Thank you for the review. I'm about 2,000 rounds into my PDP (4.5 Full) and I absolutely love it. A tad bit snappier than my Sig P320 X-VTAC and SS DR920...but...I love this gun to death. It fits like a glove and I trust it with my life every day.

    January 9, 2022 4:02 pm
    • Commenter Avatar
      Sean Curtis

      Absolutely Roy!

      Glad you found the same joy I did. The fit is amazing and the performance it wonderful.

      January 24, 2022 8:27 am
    • Commenter Avatar
      john schroeck

      a dpm recoil setup will tame the flip alot

      February 18, 2022 4:57 pm
  • Commenter Avatar
    Andrew F.

    Thanks for the review. Good to see Walther getting some recognition. I’m another PPQ owner and fan. It has the most comfortable grip and best striker fired trigger I’ve experienced. PDP updated features look appealing, especially being optics ready. Now if only they would offer a 10mm model with similar ergonomics and trigger performance, I would jump at the chance to get one of those.

    January 6, 2022 8:50 pm
    • Commenter Avatar
      Sean Curtis

      Andrew, thanks!

      The PDP owes much to the PPQ from what I understand. And here's hoping for a 10mm version!

      January 7, 2022 7:51 am
  • Commenter Avatar
    BuckeyeChuck

    4 out of 5 for reliability??
    To me that means it is Not reliable for carry.

    January 6, 2022 8:49 pm
    • Commenter Avatar
      Sean Curtis

      Chuck,

      Don't get hung up on the number. Would 9/10 make you feel better? The PDP is reliable, I said I carried it on duty. It's at least as reliable as the Glocks I've carried over the years. I'm pretty stringent with a 5 rating just because it has to be completely beyond reproach in my mind.

      January 7, 2022 7:53 am
      • Commenter Avatar
        JOHN K JOHNSON

        Chuck, I've had two PDP's since they were introduced, replacing the wonderful PPQs I previously owned. I can say without reservation that the PDPs are completely reliable...I've never had a single failure in 2000+ rounds.
        Over the last two years I've had to use difference ammo brands due to availability, including some that I never used...or in a few instances had never even heard of. No matter, the PDPs kept rolling along. And this includes both range and defensive ammo. I also own Sigs and HKs. The Sigs, at times, were a bit cranky with ammo. The HK VP9 and VP9 SK, as reliable as the Walthers.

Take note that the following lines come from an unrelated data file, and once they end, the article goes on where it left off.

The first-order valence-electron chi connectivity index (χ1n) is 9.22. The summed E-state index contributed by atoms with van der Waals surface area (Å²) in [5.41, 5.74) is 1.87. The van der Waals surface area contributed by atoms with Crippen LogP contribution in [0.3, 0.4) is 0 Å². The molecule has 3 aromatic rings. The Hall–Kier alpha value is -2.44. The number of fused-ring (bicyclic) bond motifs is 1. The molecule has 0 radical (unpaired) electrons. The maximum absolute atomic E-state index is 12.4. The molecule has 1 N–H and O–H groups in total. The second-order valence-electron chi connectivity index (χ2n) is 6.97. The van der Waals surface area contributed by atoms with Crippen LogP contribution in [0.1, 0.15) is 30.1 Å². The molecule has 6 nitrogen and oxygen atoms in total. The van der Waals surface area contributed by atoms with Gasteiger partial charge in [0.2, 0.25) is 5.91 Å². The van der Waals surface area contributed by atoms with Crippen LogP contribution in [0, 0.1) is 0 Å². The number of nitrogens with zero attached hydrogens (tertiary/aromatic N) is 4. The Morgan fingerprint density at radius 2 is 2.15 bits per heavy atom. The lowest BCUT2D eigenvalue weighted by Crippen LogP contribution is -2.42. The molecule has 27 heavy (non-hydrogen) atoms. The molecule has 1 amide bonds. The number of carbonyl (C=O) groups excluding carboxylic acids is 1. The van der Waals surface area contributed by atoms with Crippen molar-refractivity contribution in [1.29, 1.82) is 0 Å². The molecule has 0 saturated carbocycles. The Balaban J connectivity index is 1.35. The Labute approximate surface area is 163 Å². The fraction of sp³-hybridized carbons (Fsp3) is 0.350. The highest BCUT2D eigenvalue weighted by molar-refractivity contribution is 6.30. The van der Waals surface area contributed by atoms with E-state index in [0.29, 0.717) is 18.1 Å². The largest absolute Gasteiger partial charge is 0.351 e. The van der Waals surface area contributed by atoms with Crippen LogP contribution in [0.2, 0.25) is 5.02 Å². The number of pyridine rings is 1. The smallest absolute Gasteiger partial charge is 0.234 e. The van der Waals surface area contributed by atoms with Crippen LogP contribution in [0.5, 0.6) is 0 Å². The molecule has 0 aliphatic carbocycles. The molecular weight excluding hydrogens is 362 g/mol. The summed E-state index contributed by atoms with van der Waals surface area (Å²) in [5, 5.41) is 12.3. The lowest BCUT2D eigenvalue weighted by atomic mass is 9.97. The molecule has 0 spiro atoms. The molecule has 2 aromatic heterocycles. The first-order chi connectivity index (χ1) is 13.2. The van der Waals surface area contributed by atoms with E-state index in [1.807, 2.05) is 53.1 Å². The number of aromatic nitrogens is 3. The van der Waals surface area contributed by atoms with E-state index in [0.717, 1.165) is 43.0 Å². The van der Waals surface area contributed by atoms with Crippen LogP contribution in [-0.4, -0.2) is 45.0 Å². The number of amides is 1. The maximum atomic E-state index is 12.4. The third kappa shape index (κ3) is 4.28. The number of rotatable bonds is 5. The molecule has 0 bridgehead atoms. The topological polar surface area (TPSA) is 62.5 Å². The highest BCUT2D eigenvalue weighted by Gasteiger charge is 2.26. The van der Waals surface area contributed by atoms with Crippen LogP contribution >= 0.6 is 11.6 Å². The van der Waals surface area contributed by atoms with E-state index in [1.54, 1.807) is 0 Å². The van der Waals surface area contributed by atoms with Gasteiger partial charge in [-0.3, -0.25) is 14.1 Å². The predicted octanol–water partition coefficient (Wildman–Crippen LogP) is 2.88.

January 22, 2022 3:21 am
  • Commenter Avatar
    John Woodward

    I have two Walther PPQ handguns with 4" barrels. I use one for dry fire and one is my EDC. I don't even have to unload my EDC to dry fire because they exactly the same. They have fantastic triggers, they come with replacement sets of side plates and back straps. They have been very accurate out of the box. My PPQ's have the paddle mag releases, which I prefer. The M2 PPQ's have the button mag releases to satisfy Americans who prefer them. I am an instructor and I overwhelmingly prefer the paddle releases. I can reach the paddle much easier than the button and have never had any problem. Paddles are faster for me to do emergency reloads. (I know, I have heard the fears of the paddles - its a training issue in my opinion.) I do have other handguns I like (Sig,, H&K, Colt, Ruger) but the PPQ's are by far my favorite. I have fired thousands of rounds through them and they are rock solid reliable. They eat any ammunition I have fired without failure. I do love my Colt Python revolver but I do not carry it. For those who do not like the PPQ, I hope you are carrying what you love that is reliable, effective, ergonomic, and portable.

    January 6, 2022 4:50 pm
    • Commenter Avatar
      Sean Curtis

      John, thanks for your perspective!

      I totally agree, many gear setups can be completely effective with training. I haven't tried the paddle release, but imagine I could adapt. There is no single answer, thankfully.

      January 7, 2022 7:58 am